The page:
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February 20, 2018 | by    

Commerce Department Recommends President Impose Tariffs Or Quotas On Steel, Aluminum Imports

The U.S. Commerce Department last Friday released the results of its Section 232 investigations into how imports of steel and aluminum into the United States impact the country’s national security. President Donald Trump requested these investigations last April. The department found that current levels of imports into both steel and aluminum threaten U.S. security.

As a result, for steel the Commerce Department proposed the president take one of three actions. Impose:

  • A global tariff of 24 percent or more on all imports of all of the covered steel products from all countries;
  • A targeted tariff of 53 percent or higher on covered steel imports from 12 countries (Brazil, China, Costa Rica, Egypt, India, Malaysia, Korea, Russia, South Africa, Thailand, Turkey, and Vietnam) combined with quota for all other countries that limits those countries’ respective imports to 100 percent of their 2017 exports to the United States; or
  • A global quota that limits imports from all countries to 63 percent of their total 2017 exports into the United States.

The products that would be affected by the tariffs and quotas are listed starting on page 21 of the steel report.

For aluminum, the department also proposed three options:

  • A global tariff of at least 7.7 on all imports of all of the identified aluminum products from all countries;
  • A targeted tariff of 23.5 percent or more on all covered aluminum imports from China, Russia, Hong Kong, Venezuela, and Vietnam combined with a quota for all other countries that limits their imports to 100 percent of 2017 imports; or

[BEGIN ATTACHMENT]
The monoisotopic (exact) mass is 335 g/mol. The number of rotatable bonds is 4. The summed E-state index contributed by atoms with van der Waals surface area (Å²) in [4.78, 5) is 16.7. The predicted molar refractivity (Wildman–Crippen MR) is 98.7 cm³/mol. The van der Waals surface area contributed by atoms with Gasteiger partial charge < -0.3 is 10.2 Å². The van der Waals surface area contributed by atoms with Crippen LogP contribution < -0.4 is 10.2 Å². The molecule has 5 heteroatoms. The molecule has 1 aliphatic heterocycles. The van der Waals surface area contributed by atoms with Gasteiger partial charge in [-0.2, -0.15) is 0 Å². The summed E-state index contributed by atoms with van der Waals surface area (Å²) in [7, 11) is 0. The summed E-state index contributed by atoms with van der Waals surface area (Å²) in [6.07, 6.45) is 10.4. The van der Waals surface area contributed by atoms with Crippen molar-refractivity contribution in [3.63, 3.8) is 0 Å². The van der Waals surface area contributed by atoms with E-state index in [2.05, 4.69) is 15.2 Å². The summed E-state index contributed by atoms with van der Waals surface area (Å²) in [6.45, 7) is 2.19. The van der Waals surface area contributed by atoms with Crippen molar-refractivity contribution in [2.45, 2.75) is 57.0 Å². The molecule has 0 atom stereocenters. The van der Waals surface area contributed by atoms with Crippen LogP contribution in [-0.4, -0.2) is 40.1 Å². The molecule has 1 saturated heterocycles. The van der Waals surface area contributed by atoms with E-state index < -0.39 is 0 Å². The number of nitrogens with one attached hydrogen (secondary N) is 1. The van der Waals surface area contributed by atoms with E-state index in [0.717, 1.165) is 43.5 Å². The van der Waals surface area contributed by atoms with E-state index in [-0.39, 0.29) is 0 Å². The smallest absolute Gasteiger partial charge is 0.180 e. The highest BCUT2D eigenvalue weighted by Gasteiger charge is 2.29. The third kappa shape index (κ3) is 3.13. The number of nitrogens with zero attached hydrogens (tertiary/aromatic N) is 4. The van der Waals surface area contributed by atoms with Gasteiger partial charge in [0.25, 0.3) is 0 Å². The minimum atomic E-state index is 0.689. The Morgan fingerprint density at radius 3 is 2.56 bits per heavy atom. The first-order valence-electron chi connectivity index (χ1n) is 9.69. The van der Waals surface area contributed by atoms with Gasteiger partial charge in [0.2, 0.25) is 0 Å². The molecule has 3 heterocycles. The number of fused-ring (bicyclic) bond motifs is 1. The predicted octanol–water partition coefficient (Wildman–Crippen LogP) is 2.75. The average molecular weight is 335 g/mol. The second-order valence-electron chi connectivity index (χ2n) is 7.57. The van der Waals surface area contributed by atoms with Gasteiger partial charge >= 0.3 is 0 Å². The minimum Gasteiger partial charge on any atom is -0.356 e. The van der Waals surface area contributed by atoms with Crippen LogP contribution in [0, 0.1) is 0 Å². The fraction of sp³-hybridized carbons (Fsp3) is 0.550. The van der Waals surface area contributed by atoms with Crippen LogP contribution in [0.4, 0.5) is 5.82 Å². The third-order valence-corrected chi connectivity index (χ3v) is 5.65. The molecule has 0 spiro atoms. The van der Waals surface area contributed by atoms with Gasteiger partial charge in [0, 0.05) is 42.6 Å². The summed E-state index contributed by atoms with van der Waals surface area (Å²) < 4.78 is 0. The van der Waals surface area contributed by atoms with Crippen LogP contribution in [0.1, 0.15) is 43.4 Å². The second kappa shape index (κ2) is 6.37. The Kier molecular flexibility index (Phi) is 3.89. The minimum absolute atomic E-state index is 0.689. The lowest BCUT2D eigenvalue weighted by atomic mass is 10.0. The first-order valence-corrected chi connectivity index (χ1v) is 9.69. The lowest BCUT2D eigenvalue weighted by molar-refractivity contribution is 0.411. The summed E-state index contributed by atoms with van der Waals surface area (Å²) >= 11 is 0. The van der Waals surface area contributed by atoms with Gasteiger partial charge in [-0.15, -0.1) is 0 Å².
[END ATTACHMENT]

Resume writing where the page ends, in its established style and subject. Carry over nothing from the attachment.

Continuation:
• A global quota that would limit imports from all countries to 86.7 percent of their total 2017 exports to the United States.

The products that would be affected by the tariffs and quotas are listed starting on page 20 of the aluminum report.

As American Metal Market (subscription required) explained, the Commerce Department provides no timeline for when the tariffs or quotas might be lifted. Secretary Wilbur Ross said they “could be canceled at any time that the president chooses.”

President Trump is now reviewing the Commerce Department’s recommendations and has until April 11 to make his decision for steel and until April 19, 2018 to make his decision regarding aluminum. As the Commerce Department explained last Friday, “The President may take a range of actions, or no action.” Additionally, “Action could include making modifications to the courses of action proposed, such as adjusting percentages.”

If the president decides to impose a tariff or quota, the reports recommended that the Commerce Department put in place an appeal process by which the U.S. Commerce Secretary may grant requests from U.S. companies to exclude specific products if the U.S. lacks sufficient domestic capacity or for national security considerations.

As a reminder, in its recommendations to the Trump administration regarding aluminum and steel, the Metals Service Center Institute requested that imports from Canada and Mexico be excluded from any Section 232 trade penalties. After the Commerce Department released its reports, the United Steelworkers made the same request.